THE KING OF CALIFORNIA J.G. Boswell and the Making of a Secret American Empire
THE KING OF CALIFORNIA
J.G. Boswell and the Making
of a Secret American Empire
By Mark Arax and Rick Wartzman
Public Affairs -- 558 pages -- $30
That California is a top producer of cotton -- along with prunes, nuts, and movie star pols -- is a surprising bit of trivia relished by natives. Yet few know how the Golden State got to be second only to Texas in cotton. It's a tangled story, and to comb it all out, Los Angeles Times reporter Mark Arax and business editor Rick Wartzman have written The King of California: J.G. Boswell and the Making of a Secret American Empire.
As business history, it's a worthy topic. The title's subject is the little-known James Griffin Boswell II. Born 80 years ago in Georgia, Boswell still runs the cotton-growing and -ginning complex his uncle started in 1921. The founder nursed the outfit through hard times -- with much help from the New Deal and, later, from connections from his second marriage, to a daughter of Los Angeles Times publisher Harry Chandler. Jim Boswell, a few years out of the Army and Stanford University, took over in 1952. He expanded hugely, amassing 200,000 acres in the San Joaquin Valley plus more land in Arizona, Colorado, Oregon, and even Australia. If agribusiness has a face, it is Boswell's.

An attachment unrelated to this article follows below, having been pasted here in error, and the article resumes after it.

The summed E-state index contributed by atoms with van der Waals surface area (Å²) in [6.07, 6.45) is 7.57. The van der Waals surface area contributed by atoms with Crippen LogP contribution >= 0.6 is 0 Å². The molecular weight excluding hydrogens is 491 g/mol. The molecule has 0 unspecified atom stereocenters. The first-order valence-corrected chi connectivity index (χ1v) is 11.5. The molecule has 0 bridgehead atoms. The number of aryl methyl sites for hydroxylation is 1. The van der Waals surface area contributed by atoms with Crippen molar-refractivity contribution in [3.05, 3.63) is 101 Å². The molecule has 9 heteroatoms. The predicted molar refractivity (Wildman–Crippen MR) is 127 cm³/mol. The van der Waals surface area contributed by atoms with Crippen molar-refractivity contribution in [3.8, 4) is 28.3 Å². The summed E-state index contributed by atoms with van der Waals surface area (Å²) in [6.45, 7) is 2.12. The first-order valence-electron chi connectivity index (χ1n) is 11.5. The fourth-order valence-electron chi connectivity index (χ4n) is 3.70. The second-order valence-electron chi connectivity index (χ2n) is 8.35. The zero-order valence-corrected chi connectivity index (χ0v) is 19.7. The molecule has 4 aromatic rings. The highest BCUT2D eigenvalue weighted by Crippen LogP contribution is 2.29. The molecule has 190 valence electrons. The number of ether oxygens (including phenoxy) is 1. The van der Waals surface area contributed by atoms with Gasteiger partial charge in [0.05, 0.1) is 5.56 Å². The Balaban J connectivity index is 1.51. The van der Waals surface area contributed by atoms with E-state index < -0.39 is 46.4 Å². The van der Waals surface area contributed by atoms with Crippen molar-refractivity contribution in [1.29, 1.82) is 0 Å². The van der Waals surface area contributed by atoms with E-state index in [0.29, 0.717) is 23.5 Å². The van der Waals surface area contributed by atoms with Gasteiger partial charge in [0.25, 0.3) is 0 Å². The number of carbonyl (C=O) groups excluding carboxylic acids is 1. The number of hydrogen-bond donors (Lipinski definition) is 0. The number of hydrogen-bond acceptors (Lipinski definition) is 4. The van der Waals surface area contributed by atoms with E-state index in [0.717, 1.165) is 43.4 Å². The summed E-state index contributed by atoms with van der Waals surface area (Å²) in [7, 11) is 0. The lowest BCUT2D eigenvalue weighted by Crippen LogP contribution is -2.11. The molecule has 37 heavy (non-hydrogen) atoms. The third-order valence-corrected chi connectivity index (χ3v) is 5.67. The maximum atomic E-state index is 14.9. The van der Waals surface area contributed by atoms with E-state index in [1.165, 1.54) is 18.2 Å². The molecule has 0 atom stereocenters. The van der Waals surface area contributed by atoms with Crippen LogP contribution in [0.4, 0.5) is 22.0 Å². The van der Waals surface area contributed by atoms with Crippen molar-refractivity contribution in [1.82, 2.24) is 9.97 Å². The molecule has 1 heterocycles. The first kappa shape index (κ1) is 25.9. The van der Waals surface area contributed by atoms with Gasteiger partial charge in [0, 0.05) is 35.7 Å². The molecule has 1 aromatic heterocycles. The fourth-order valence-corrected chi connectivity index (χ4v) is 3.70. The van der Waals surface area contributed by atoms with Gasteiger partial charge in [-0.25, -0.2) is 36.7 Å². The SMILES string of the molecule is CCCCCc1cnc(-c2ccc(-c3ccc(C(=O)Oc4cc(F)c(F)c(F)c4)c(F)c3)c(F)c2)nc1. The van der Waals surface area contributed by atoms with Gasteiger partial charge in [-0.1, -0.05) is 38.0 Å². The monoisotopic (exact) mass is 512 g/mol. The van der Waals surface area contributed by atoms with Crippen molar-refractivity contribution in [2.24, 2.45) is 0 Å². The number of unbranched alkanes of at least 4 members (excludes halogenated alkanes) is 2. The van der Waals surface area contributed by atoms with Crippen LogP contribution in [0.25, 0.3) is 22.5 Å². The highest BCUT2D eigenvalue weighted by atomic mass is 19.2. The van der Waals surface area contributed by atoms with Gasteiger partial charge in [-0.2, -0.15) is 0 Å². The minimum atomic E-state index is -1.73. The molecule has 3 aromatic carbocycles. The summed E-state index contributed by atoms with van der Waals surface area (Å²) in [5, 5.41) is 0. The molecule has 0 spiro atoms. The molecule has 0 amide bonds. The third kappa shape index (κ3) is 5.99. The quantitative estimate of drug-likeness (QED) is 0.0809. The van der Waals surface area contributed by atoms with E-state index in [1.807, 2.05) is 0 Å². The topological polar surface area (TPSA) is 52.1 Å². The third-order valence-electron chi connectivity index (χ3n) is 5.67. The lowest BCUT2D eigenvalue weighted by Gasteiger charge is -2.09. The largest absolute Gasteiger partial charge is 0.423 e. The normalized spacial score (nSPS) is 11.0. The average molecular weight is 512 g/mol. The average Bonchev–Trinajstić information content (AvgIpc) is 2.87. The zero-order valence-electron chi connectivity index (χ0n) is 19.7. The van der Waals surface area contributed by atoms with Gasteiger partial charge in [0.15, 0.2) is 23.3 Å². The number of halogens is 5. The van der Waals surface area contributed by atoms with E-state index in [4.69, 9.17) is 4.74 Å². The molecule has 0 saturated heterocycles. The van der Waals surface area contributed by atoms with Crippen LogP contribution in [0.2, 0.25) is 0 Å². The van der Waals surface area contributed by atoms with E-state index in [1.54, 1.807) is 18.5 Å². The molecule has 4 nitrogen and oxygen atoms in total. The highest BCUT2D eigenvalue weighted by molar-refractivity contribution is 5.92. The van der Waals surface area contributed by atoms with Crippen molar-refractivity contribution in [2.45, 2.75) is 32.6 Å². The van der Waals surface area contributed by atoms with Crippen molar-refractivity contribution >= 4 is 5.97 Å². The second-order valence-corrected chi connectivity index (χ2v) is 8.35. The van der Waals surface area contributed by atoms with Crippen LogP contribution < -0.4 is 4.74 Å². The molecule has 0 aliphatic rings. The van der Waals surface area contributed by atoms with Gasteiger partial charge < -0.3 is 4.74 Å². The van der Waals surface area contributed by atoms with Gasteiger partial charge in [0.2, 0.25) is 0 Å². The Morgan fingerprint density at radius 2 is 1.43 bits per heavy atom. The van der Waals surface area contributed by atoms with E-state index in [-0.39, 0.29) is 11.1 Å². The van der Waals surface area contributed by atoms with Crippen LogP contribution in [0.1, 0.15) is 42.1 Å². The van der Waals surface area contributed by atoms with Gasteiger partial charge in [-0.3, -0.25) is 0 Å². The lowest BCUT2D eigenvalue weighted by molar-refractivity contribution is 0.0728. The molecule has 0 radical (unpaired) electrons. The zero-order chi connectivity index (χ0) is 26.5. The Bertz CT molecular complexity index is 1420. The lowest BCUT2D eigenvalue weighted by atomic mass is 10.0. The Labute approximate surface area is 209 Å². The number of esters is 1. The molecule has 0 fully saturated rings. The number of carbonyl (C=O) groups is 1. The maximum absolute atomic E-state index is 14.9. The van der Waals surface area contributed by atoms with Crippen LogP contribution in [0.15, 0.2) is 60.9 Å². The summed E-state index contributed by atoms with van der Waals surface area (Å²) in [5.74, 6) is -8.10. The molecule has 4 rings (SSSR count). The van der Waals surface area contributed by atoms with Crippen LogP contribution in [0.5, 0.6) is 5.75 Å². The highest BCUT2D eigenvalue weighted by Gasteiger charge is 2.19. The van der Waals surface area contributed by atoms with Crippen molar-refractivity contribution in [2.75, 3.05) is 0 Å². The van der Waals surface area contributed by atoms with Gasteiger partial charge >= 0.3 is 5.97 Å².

Since the private company is centered in California, its story inevitably revolves around water. The authors tell how cotton fields came to rise where the vast Tulare Lake once spread out across 800 square miles. Most of that water is now dammed, channeled, and often mixed with fertilizers in irrigation ditches. The effect on wildlife was devastating. To dominate this realm -- in fact, to become America's largest farmer -- Boswell engaged in a decades-long defense of the company's violation of the original 160-acre limit on farms eligible for U.S. Bureau of Reclamation water.
All of which might seem to make Boswell a worthy target for demonization. But The King of California is no antibusiness harangue. It weighs fairly the company's successes, notably its innovative application of technology to the planting, picking, and packing of cotton. Farming Boswell-style seems as precise as nanocircuitry. Yet readers may find that for all of its details on Boswell's empire and on the social and environmental havoc it has wreaked, the book fails to deliver a sharp, final judgment on him and his business. The authors tell far more about Boswell than anyone before but avoid summing it all up. Exhaustively researched, the book may leave readers unsure whether Boswell is in fact a king or a knave.
By Robert Barker